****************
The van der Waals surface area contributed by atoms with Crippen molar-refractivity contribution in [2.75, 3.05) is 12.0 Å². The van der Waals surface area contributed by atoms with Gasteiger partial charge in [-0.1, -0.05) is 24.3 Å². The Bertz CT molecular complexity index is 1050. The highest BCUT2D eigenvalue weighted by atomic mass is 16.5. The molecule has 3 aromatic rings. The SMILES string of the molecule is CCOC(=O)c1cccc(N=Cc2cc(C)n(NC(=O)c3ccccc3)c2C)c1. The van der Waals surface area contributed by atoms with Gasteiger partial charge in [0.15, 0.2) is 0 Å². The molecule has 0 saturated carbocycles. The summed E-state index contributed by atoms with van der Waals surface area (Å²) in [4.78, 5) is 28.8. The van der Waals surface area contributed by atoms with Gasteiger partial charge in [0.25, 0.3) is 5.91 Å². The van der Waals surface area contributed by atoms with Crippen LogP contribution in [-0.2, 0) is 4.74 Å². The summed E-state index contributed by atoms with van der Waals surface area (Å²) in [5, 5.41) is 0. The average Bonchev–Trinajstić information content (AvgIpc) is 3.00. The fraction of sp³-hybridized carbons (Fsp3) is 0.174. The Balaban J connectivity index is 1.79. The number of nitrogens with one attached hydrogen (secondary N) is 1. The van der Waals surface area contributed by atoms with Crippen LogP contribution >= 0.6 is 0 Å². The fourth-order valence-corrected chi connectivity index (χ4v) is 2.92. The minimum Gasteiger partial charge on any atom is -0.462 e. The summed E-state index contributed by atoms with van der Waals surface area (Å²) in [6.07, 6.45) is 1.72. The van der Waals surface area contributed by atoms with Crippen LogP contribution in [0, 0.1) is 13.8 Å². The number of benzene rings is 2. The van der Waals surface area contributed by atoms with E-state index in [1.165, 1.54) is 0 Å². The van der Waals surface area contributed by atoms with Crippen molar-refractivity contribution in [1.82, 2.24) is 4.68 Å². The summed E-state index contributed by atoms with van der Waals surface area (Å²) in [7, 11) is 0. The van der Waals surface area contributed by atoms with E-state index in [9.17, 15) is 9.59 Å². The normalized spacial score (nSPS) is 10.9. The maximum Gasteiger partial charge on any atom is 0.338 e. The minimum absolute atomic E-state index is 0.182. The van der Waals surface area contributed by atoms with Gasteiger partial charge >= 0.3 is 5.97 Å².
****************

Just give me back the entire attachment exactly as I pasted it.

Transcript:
The van der Waals surface area contributed by atoms with Crippen molar-refractivity contribution in [2.75, 3.05) is 12.0 Å². The van der Waals surface area contributed by atoms with Gasteiger partial charge in [-0.1, -0.05) is 24.3 Å². The Bertz CT molecular complexity index is 1050. The highest BCUT2D eigenvalue weighted by atomic mass is 16.5. The molecule has 3 aromatic rings. The SMILES string of the molecule is CCOC(=O)c1cccc(N=Cc2cc(C)n(NC(=O)c3ccccc3)c2C)c1. The van der Waals surface area contributed by atoms with Gasteiger partial charge in [0.15, 0.2) is 0 Å². The molecule has 0 saturated carbocycles. The summed E-state index contributed by atoms with van der Waals surface area (Å²) in [4.78, 5) is 28.8. The van der Waals surface area contributed by atoms with Gasteiger partial charge in [0.25, 0.3) is 5.91 Å². The van der Waals surface area contributed by atoms with Crippen LogP contribution in [-0.2, 0) is 4.74 Å². The summed E-state index contributed by atoms with van der Waals surface area (Å²) in [5, 5.41) is 0. The average Bonchev–Trinajstić information content (AvgIpc) is 3.00. The fraction of sp³-hybridized carbons (Fsp3) is 0.174. The Balaban J connectivity index is 1.79. The number of nitrogens with one attached hydrogen (secondary N) is 1. The van der Waals surface area contributed by atoms with Crippen LogP contribution >= 0.6 is 0 Å². The fourth-order valence-corrected chi connectivity index (χ4v) is 2.92. The minimum Gasteiger partial charge on any atom is -0.462 e. The summed E-state index contributed by atoms with van der Waals surface area (Å²) in [6.07, 6.45) is 1.72. The van der Waals surface area contributed by atoms with Crippen LogP contribution in [0, 0.1) is 13.8 Å². The number of benzene rings is 2. The van der Waals surface area contributed by atoms with E-state index in [1.165, 1.54) is 0 Å². The van der Waals surface area contributed by atoms with Crippen molar-refractivity contribution in [1.82, 2.24) is 4.68 Å². The summed E-state index contributed by atoms with van der Waals surface area (Å²) in [7, 11) is 0. The van der Waals surface area contributed by atoms with E-state index in [9.17, 15) is 9.59 Å². The normalized spacial score (nSPS) is 10.9. The maximum Gasteiger partial charge on any atom is 0.338 e. The minimum absolute atomic E-state index is 0.182. The van der Waals surface area contributed by atoms with Gasteiger partial charge >= 0.3 is 5.97 Å².